• debtors as 'individuals' include a broad class of people in business arrangements, including personal guarantors, not only sole traders but also firms/partnerships likely to be captured by the PAP, as well as clubs run by committee.  Trustees, executives and personal representatives will also be covered;
          • the implications are farther ranging than just systems and processes and we can envisage a whole raft of changes being made to credit policies given this elongated process, general conditions of sale being revised, etc;
          • reduced credit control cycles and early referrals to legal representatives to manage this pre-action process; and
          • increased consideration of bankruptcy as a debt collection tool, where urgent action is required.

          Now is the time to raise corporate awareness and responsibility for the winds of change are blowing and creditors must be ready for this coming into force on 1st October 2017.

          Whether reactive to issues affecting the debt collection industry proactive in anticipation of issues such as the PAP, our highly professional and experienced Recoveries Management Team can act as an extension to your business to protect your reputation and brand.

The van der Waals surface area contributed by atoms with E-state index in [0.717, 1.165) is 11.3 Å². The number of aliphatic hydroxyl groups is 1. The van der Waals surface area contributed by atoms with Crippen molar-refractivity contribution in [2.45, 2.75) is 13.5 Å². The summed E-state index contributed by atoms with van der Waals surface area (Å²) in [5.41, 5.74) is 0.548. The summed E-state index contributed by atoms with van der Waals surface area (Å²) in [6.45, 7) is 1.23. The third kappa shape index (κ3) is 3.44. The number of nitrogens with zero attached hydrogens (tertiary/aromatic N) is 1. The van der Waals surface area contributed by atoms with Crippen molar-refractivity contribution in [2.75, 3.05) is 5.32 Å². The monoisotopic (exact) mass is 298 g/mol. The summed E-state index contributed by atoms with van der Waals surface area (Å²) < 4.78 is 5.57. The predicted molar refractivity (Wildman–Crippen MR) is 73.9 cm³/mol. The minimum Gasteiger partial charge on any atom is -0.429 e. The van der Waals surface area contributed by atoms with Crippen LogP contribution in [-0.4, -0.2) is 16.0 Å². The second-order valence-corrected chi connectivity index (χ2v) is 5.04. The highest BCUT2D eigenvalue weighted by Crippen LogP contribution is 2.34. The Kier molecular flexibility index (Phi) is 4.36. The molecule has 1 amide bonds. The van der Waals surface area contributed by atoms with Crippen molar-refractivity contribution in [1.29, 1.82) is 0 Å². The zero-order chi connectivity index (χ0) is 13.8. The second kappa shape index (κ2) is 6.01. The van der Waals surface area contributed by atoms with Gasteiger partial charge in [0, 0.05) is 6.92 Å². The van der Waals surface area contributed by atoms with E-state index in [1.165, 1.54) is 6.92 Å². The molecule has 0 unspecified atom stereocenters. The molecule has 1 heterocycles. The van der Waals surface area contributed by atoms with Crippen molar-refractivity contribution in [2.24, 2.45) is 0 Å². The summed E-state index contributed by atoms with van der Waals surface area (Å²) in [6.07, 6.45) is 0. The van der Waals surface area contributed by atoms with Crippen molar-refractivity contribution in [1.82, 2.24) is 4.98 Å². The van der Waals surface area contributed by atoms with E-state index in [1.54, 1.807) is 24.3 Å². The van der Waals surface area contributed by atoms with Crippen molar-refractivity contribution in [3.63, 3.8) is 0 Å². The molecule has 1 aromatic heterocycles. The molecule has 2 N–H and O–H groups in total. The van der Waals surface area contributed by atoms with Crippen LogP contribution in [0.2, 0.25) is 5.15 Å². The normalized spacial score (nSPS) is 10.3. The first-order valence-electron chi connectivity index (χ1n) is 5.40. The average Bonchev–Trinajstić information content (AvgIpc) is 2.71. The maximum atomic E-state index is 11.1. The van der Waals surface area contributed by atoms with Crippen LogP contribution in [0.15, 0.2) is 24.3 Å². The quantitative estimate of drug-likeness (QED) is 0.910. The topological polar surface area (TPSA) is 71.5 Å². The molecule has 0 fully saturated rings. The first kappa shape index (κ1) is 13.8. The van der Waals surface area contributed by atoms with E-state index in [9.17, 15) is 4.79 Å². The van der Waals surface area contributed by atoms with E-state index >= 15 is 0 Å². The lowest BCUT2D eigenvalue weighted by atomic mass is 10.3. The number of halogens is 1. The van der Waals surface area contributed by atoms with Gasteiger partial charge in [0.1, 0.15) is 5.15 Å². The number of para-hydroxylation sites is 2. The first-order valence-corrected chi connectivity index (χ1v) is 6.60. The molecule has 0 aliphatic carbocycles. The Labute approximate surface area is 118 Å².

We have provided credit management and legal debt recovery consultancy services tailored to suit individual business needs on numerous occasions.  Each of our consultation projects is unique to suit specific requirements.

          We are more than happy to assist  you with any concerns  about PAP and provide some in house training. Please contact either Jeffersen Gledhill or David Scottow

          Related people

          Jeffersen Gledhill

          • Legal Recoveries & Operations Manager

          James Perry

          • Director Technical // Co-Manager of the Recoveries Team